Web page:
Android development: How to deliver a successful mobile app for business

Innserve’s director of IT says his firm benefits from flexibility and openness as it develops applications that meet worker requirements.
Written by Mark Samuels, Contributor

"When we decided to make our own mobile app, we knew it could be a mode of competitive differentiation for us," says Kieran Delaney, director of IT at Innserve.

Developing applications in-house on Android is the best way to ensure the right software functionality required for workers at the company, which manages the drinks-dispensing systems for 80,000 pubs, bars and cafes, according to Delaney.

"Android's given us the ability we need to develop the right software over time. Our engineers can use their devices in the field in real time and that data is sent back to the head office and is great for inventory control," he says.

Delaney says the key benefit of Android is its flexibility and openness, particularly in regard to specific hardware – such as barcode scanners and thermal-imaging cameras – that might not be supported across the more limited range of iOS-based devices.

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Innserve technicians use the app to receive their schedule of up to 10 appointments a day, plan their journeys, and record information about each job. When it comes to the hardware, Delaney's team are currently rolling out Panasonic Toughbook L1 Android tablets to its field technicians across the UK.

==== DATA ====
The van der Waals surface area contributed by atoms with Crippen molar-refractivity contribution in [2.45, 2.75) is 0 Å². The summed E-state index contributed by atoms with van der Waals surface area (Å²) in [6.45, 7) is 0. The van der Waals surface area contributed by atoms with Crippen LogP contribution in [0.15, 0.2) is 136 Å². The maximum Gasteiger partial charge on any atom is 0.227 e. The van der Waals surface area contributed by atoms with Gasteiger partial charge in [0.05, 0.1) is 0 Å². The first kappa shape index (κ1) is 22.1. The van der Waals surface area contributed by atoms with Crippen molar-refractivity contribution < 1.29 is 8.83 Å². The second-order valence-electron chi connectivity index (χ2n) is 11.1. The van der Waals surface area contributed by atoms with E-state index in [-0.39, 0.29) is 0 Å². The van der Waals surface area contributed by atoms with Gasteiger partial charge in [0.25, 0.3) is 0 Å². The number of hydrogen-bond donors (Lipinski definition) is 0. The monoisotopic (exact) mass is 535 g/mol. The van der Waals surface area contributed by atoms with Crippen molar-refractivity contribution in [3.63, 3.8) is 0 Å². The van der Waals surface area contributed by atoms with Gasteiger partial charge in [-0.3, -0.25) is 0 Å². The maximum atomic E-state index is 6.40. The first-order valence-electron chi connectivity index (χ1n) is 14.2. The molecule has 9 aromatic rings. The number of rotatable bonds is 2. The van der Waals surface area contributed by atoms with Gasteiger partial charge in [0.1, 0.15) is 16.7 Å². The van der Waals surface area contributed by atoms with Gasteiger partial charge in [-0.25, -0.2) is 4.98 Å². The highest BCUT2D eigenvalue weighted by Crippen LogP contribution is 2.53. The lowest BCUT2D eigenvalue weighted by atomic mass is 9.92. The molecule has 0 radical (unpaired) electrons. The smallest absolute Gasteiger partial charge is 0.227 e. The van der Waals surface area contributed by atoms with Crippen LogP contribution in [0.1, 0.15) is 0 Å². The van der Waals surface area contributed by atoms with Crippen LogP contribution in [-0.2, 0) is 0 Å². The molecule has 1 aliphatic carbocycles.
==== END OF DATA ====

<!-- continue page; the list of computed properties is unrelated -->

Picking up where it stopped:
This device is also used to help technicians place orders and return parts, as well as to give access to emails, HR, payment information, and training videos.

Delaney says planning is absolutely critical for other CIOs who are thinking of developing enterprise-ready Android applications in-house.

"It takes quite a lot of willpower to get those apps over the line and into the field," he says. "There have been times when things have gone wrong, but the better you are at planning, training and testing, the more likely you are to succeed."

Delaney says it's important to have a good beta programme. His team works with trusted technicians who test new features before they're rolled out.

"The first time we made an application, the technicians tore it to bits, but that was great because we fixed all those bits, The second time we made the application, they still tore it to bits. By the fourth or fifth iteration, we were getting there - and the best feedback is when you roll something out and no one was says anything, which means you've pretty much nailed it," he says.

Delaney's team expected it would take a year to build the Java-based app from scratch, but the final tool was ready in six months. Innserve now has 400-plus technicians using the app every day, supported by one in-house specialist developer. New features ship monthly.

"The response has been positive for the most part – but we've learnt from the issues, too," says Delaney. "When we rolled out the final application, the best feedback was that it's easy to use – and that was very deliberate, not accidental. Trying to make it easy and have technicians in mind when developing is key – you have to feel the pain of the people you're developing for. My team spent a lot of time with technicians in the field."